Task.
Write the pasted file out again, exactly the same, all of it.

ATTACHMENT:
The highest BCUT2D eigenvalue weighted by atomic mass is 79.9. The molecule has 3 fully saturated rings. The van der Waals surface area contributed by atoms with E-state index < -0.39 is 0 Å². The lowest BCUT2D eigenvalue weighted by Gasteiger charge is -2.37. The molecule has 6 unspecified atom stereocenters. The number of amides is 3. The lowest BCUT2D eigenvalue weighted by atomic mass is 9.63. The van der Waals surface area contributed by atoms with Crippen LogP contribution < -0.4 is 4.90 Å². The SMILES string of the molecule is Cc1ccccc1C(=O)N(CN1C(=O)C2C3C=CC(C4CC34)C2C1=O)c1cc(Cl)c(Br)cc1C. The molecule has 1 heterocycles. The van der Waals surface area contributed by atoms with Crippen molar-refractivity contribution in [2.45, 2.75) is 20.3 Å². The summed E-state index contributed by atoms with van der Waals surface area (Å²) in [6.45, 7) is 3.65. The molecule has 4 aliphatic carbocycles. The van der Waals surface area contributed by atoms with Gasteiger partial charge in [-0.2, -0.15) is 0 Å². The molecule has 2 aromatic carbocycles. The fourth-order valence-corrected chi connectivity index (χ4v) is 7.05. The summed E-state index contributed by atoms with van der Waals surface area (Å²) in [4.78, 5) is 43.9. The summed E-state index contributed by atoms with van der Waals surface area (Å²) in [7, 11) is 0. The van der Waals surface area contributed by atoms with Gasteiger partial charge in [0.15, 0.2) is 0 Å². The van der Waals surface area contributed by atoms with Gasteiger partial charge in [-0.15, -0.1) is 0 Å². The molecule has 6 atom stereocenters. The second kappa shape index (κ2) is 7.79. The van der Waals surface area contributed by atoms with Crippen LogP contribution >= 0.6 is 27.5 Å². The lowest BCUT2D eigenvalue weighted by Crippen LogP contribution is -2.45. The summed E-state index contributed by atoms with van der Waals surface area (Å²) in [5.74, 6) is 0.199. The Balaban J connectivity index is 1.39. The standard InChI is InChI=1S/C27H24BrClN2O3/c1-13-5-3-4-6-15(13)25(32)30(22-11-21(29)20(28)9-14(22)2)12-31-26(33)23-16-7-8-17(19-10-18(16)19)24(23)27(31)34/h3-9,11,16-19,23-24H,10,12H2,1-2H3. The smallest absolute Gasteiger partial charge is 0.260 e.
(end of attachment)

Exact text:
The highest BCUT2D eigenvalue weighted by atomic mass is 79.9. The molecule has 3 fully saturated rings. The van der Waals surface area contributed by atoms with E-state index < -0.39 is 0 Å². The lowest BCUT2D eigenvalue weighted by Gasteiger charge is -2.37. The molecule has 6 unspecified atom stereocenters. The number of amides is 3. The lowest BCUT2D eigenvalue weighted by atomic mass is 9.63. The van der Waals surface area contributed by atoms with Crippen LogP contribution < -0.4 is 4.90 Å². The SMILES string of the molecule is Cc1ccccc1C(=O)N(CN1C(=O)C2C3C=CC(C4CC34)C2C1=O)c1cc(Cl)c(Br)cc1C. The molecule has 1 heterocycles. The van der Waals surface area contributed by atoms with Crippen molar-refractivity contribution in [2.45, 2.75) is 20.3 Å². The summed E-state index contributed by atoms with van der Waals surface area (Å²) in [6.45, 7) is 3.65. The molecule has 4 aliphatic carbocycles. The van der Waals surface area contributed by atoms with Gasteiger partial charge in [-0.2, -0.15) is 0 Å². The molecule has 2 aromatic carbocycles. The fourth-order valence-corrected chi connectivity index (χ4v) is 7.05. The summed E-state index contributed by atoms with van der Waals surface area (Å²) in [4.78, 5) is 43.9. The summed E-state index contributed by atoms with van der Waals surface area (Å²) in [7, 11) is 0. The van der Waals surface area contributed by atoms with Gasteiger partial charge in [0.15, 0.2) is 0 Å². The van der Waals surface area contributed by atoms with Gasteiger partial charge in [-0.15, -0.1) is 0 Å². The molecule has 6 atom stereocenters. The second kappa shape index (κ2) is 7.79. The van der Waals surface area contributed by atoms with Crippen LogP contribution >= 0.6 is 27.5 Å². The lowest BCUT2D eigenvalue weighted by Crippen LogP contribution is -2.45. The summed E-state index contributed by atoms with van der Waals surface area (Å²) in [5.74, 6) is 0.199. The Balaban J connectivity index is 1.39. The standard InChI is InChI=1S/C27H24BrClN2O3/c1-13-5-3-4-6-15(13)25(32)30(22-11-21(29)20(28)9-14(22)2)12-31-26(33)23-16-7-8-17(19-10-18(16)19)24(23)27(31)34/h3-9,11,16-19,23-24H,10,12H2,1-2H3. The smallest absolute Gasteiger partial charge is 0.260 e.